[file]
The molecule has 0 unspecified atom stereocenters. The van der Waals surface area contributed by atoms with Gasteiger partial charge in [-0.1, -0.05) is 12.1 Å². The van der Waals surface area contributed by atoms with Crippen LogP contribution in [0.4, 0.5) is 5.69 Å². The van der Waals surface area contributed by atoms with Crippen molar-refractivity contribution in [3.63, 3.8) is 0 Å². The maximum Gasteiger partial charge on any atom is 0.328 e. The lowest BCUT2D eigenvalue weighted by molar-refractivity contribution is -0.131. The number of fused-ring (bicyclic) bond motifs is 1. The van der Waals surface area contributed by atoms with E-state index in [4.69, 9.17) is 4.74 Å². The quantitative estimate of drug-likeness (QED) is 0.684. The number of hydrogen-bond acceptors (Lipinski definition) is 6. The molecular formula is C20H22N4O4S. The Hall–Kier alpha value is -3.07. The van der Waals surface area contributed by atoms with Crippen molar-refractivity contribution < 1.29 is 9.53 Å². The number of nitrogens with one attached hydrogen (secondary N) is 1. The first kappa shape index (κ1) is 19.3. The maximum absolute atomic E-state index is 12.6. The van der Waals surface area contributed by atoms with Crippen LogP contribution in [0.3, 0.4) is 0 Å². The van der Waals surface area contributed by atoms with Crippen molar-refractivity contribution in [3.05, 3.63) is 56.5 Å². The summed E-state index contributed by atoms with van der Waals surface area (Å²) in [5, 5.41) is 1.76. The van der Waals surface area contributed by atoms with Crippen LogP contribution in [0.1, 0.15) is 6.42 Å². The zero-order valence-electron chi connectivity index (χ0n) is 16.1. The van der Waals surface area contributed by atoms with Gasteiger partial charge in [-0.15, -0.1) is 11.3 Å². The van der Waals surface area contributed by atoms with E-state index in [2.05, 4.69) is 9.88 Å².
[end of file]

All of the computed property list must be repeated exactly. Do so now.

The molecule has 0 unspecified atom stereocenters. The van der Waals surface area contributed by atoms with Gasteiger partial charge in [-0.1, -0.05) is 12.1 Å². The van der Waals surface area contributed by atoms with Crippen LogP contribution in [0.4, 0.5) is 5.69 Å². The van der Waals surface area contributed by atoms with Crippen molar-refractivity contribution in [3.63, 3.8) is 0 Å². The maximum Gasteiger partial charge on any atom is 0.328 e. The lowest BCUT2D eigenvalue weighted by molar-refractivity contribution is -0.131. The number of fused-ring (bicyclic) bond motifs is 1. The van der Waals surface area contributed by atoms with E-state index in [4.69, 9.17) is 4.74 Å². The quantitative estimate of drug-likeness (QED) is 0.684. The number of hydrogen-bond acceptors (Lipinski definition) is 6. The molecular formula is C20H22N4O4S. The Hall–Kier alpha value is -3.07. The van der Waals surface area contributed by atoms with Crippen molar-refractivity contribution < 1.29 is 9.53 Å². The number of nitrogens with one attached hydrogen (secondary N) is 1. The first kappa shape index (κ1) is 19.3. The maximum absolute atomic E-state index is 12.6. The van der Waals surface area contributed by atoms with Crippen LogP contribution in [0.3, 0.4) is 0 Å². The van der Waals surface area contributed by atoms with Crippen molar-refractivity contribution in [3.05, 3.63) is 56.5 Å². The summed E-state index contributed by atoms with van der Waals surface area (Å²) in [5, 5.41) is 1.76. The van der Waals surface area contributed by atoms with Crippen LogP contribution in [0.1, 0.15) is 6.42 Å². The zero-order valence-electron chi connectivity index (χ0n) is 16.1. The van der Waals surface area contributed by atoms with Gasteiger partial charge in [-0.15, -0.1) is 11.3 Å². The van der Waals surface area contributed by atoms with E-state index in [2.05, 4.69) is 9.88 Å².